The Tab’s guide to becoming a student DJ

Of all the hives of BNOCery in Cambridge, the student DJ community is the most elusive and trendy. Because we love you, here’s a guide to becoming the uni’s top selector.

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To be a dance music aficionado in this town – at least of the type of dance music that isn’t shit – can be a thankless task. Sure, there are Turf and Junction nights here and there, but they’re too infrequent to fully satisfy your rhythmic fix. The only thing to do is to step up to the decks, and join Cambridge’s most exclusive community.

You might be wondering, “how?”, “what?”, and “why?” (hopefully not that last one), but never fear: here is a step-by-step guide for beat-based domination, guaranteed.

1. Think of a name

Some would say this should be far from your first concern, but we know the importance of style over substance – this is entertainment we’re talking about, the #brand is key. There are a couple of avenues to explore here: first is the classic pun, ideally on an old-school artist’s name so everyone knows how well-listened you are: Joy Orbison is a good example.

But if there’s one thing DJs love doing more than actually DJing, it’s taking themselves seriously. And nothing shows how serious and dedicated you are like using your plain, regular name. To be honest, the more boring your name is, the better: no-one wants to know what baby-name fad your parents fell for. They just want techno, and six hours of it.

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A DJ name masterclass – if you subscribe to the first approach

2. Buy some decks

This is where tough decisions need to be made. If you’re happy staying restricted to your college bops, a laptop and DJ controller is fine; hell, do it on an iPad, no-one’s actually going to be there to hear you. But for greater ambitions, invest in a proper mixer: it might set you back about a grand, but there’s no slicker way of blowing that overdraft p.

The next question is turntables vs. CDJs – while the former will win you favour with the Open Deck purist and warm the achingly-cool heart of Turf, the latter is #progressive, flexible and a fuck-you to retro-fetishism. Plus you can reload like you’re Logan Sama.

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Up-and-coming Tit Haller DJ Pro-letariat – he’s a young gun so we’ll forgive the open Macbook

3. Choose your specialisation

Because at the end of the day it’s all about the music, man. Right? Well that depends on whether you want to get any gigs or not. If you’re looking at getting right to the heart of the cabal, then you’ve got to master that blend of disco and house that blares out of every underground night across town. Sure, it can get overly repetitive and nostalgic, but that’s the way they like it. And the more obscure the better: if you can track down an unreleased B-side of Nile Rogers’ bowel movements, your work here is pretty much done.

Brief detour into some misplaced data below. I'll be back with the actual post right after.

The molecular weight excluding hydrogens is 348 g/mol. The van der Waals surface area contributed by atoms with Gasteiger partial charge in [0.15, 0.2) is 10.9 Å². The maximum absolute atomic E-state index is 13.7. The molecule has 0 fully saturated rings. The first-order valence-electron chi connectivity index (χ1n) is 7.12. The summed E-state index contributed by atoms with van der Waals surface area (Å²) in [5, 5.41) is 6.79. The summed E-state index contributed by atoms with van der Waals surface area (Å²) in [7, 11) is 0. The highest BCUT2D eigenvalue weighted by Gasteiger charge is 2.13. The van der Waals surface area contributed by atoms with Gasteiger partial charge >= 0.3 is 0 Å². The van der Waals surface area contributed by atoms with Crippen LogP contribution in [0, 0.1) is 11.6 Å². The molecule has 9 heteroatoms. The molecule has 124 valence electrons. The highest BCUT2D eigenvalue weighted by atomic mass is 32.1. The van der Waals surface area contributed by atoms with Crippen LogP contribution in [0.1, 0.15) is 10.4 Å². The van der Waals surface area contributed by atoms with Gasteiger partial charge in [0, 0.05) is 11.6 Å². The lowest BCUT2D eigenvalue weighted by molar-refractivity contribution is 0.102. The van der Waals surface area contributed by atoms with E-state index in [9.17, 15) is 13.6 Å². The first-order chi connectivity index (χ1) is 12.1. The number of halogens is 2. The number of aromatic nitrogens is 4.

But if you don’t want to make people dance to the same shit they danced to 40 years ago, options become more limited. Becoming a king or queen of techno will acquire you some very cool friends indeed, though you won’t know it because they hardly ever talk. If you can get a handle on the deepest, darkest Berlin filth, you’ll be able to smash King’s Bunker and the more electronic-leaning Turf nights – just remember to bring gum for your adoring fans, because they won’t be powered by J-bombs or VKs.

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For anything else – d’n’b, dubstep, garage, grime – the market is small but growing. You’d be better off heading to Junction, and cotching with an unruly mix of ARU students and rich roadmen from St John’s until you can launch a takeover of the place.

4. The big night itself

When you’ve secured a promising support slot on this week’s hottest night, this is still a cut-throat world – you want to fail your degree because of an overly-packed show schedule, not due to trauma from the time the Open Deck soundsystem stole all your vinyl, and watched with glee as you broke down in the middle of the Cindie’s DJ booth. You’ve got to be tough – don’t give the crowd what they want, give them what they should want, and if that’s ten straight minutes of a single kick drum then so be it. Golden rule: it’s the DJs that put on the nights, so it’s them you’ve got to impress – the best kind of DJ is a DJ’s DJ, as the saying goes (it doesn’t).

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The Union being only slightly less pretentious than usual

Who wants to be a Union or Tab hack when you can stand on a platform above everyone else at a party and choose all the songs? Follow this guide, and your dreams will be realised.